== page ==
Morrison v. National Australia Bank Redux: The potentially even greater impact to international practice of the “other” holding of Morrison: the judicial power to hear a case vs. whether the statute applies to the challenged conduct.

The substantial amount of press and commentary generated by the second holding of the U.S. Supreme Court’s decision in Morrison v. National Australia Bank, discussed in our post of 7/16/10, has overshadowed the potential importance of the first holding of that decision, which has attracted little attention.  In fact, we have only one commentator on the first holding:  Professor Howard Wasserman’s June 24, 2010 Newstex posting.  [http://prawfsblawg.blogs.com/prawfsblawg/page/2/]

In the first holding, the Supreme Court said that the issue being discussed in the case, whether the Securities Exchange Act of 1934 reached conduct that was “foreign cubed” – that is, a foreign plaintiff suing a foreign defendant for misconduct in connection with securities traded on a foreign exchange – was not a question of subject matter jurisdiction but rather was one going to the “merits” of whether the Act applied to the conduct at issue.  Said Justice Scalia, “to ask what conduct § 10(b) reaches is to ask what conduct § 10(b) prohibits, which is a merits question.”  The Supreme Court held that the federal court had jurisdiction under 15 U.S.C. § 78aa because of an express grant of exclusive jurisdiction over all claims to enforce the Securities and Exchange Act.  This gave the court the power to adjudicate the question of whether § 10(b) applied to the conduct at issue.

This first holding is of key and even greater importance to those interested in international litigation issues than the second holding.  The single other posting on this topic (supra) applauds the Supreme Court’s first holding as “finally putting forth a clear explanation for the jurisdiction/merits divide as to federal statutes”.  But as with the Court’s second holding discussed in our earlier posting, we aren’t so sure whether and how much defendants vs. plaintiffs are helped by this ruling or whether the ruling helps or hurts the development of international notions of comity. 

The Supreme Court was right that over the decades the prior cases had invoked subject matter jurisdictional concerns to analyze the “reach” question.  In part these cases did so in recognition of the fact that a challenge to subject matter jurisdiction in a U.S. court is a “stop the presses” strategy that has the capacity of halting the juggernaut of U.S. federal court litigation before it begins – that is, before costly and protracted discovery into the “merits” of the claims. 

In rejecting that approach, and in insisting that the “reach” analysis is a “merits” based inquiry, the question arises if lower courts faced with such motions can or will, as a practical matter, be as willing to take a hard look at the case to determine if its international scope renders it inappropriate for U.S. federal court determination.  Put another way, will a district court be as solicitous of their limited power at the commencement of litigation if they are faced, not with a “subject matter jurisdiction” challenge, but with a “merits” challenge?  Will a district court be as willing to consider interests and facts outside the complaint on a Rule 12(b)(6) motion as on a jurisdictional motion, where considering matters outside the complaint is routine?  Can the district court consider such facts on 12(b)(6) motion, given the rule and decisional reluctance to do so?  See Fed. R. Civ. P. 12(d) (requiring conversion of the motion to one for summary judgment if matters outside the pleadings are presented and not excluded by the court). Will appellate court review be as direct or speedy in the case of an error by the district court in opening the floodgates of a U.S. litigation when the district court’s determination is a “merits” based one rather than one based on a challenge to “subject matter jurisdiction”?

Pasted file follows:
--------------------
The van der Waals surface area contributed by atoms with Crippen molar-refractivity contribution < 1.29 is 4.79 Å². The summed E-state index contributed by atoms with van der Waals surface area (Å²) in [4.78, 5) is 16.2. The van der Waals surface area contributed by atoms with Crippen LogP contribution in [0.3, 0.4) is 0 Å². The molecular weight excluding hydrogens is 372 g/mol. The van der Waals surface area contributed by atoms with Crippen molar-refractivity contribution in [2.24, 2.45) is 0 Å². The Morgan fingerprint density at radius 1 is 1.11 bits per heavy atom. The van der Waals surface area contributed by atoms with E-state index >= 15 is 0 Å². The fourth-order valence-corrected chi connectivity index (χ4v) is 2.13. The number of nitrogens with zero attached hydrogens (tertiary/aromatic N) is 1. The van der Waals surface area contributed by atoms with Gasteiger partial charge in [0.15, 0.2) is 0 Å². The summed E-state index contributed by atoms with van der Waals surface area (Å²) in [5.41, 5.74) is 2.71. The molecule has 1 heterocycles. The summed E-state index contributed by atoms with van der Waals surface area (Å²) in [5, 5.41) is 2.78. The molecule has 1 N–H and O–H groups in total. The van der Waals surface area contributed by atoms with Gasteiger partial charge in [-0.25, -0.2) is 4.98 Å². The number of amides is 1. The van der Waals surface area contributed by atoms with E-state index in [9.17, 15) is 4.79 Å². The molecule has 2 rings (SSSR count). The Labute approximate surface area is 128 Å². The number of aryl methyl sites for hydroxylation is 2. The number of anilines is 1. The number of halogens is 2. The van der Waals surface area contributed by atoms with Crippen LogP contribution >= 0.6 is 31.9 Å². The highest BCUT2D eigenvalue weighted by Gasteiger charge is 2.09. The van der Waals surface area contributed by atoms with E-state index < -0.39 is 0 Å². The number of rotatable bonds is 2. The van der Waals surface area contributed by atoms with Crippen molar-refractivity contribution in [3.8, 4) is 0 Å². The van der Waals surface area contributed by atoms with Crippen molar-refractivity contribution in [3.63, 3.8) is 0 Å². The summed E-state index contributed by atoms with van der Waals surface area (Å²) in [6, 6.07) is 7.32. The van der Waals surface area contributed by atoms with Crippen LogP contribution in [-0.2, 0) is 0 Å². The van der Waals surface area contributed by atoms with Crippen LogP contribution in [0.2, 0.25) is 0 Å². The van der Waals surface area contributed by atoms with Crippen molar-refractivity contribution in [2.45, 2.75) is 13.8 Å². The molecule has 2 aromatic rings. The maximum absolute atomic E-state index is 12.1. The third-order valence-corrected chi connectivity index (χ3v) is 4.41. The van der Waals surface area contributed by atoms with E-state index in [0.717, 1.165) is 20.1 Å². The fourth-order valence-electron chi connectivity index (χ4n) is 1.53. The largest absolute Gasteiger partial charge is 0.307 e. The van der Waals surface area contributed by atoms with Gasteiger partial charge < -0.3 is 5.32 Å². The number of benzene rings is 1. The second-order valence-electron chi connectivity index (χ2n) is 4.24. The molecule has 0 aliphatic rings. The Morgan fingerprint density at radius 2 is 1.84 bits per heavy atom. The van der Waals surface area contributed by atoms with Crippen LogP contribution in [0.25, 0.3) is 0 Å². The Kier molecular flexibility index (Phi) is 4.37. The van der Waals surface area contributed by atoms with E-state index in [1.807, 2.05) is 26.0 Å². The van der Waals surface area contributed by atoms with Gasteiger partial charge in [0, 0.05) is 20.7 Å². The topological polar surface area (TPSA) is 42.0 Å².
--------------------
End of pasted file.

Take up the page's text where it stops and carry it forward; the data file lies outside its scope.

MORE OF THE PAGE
Finally, the thrust of the lower courts’ decisions in Morrison related to international comity.  Is it so clear that, even if Congress decided that the statute reached foreign-cubed conduct, a U.S. court would be without power to invoke notions of prudential “comity” and withhold its hand from opening the U.S. court house door?  Historically, exercises of “ international comity” have been thought to be jurisdictionally-based determinations, not merits-based – i.e., they occur before the court reaches the “merits” of the case and represent a conscious decision to decline exercising jurisdiction even where subject matter jurisdiction exists.  E.g., United States v. Lee, 106 U.S. 196, 237 (1882); accord Sarei v. Rio Tinto, PLC, 456 F.3d 1069, 1086 (9th Cir. 2006) (“Under the international comity doctrine, courts sometimes defer to the laws or interests of a foreign country and decline to exercise jurisdiction that is otherwise properly asserted”).   Reading Morrison as precluding an international comity analysis would seem unjustified, whether the “reach” issue is denominated “merits” or “subject matter jurisdiction” based.

- Louis M. Solomon

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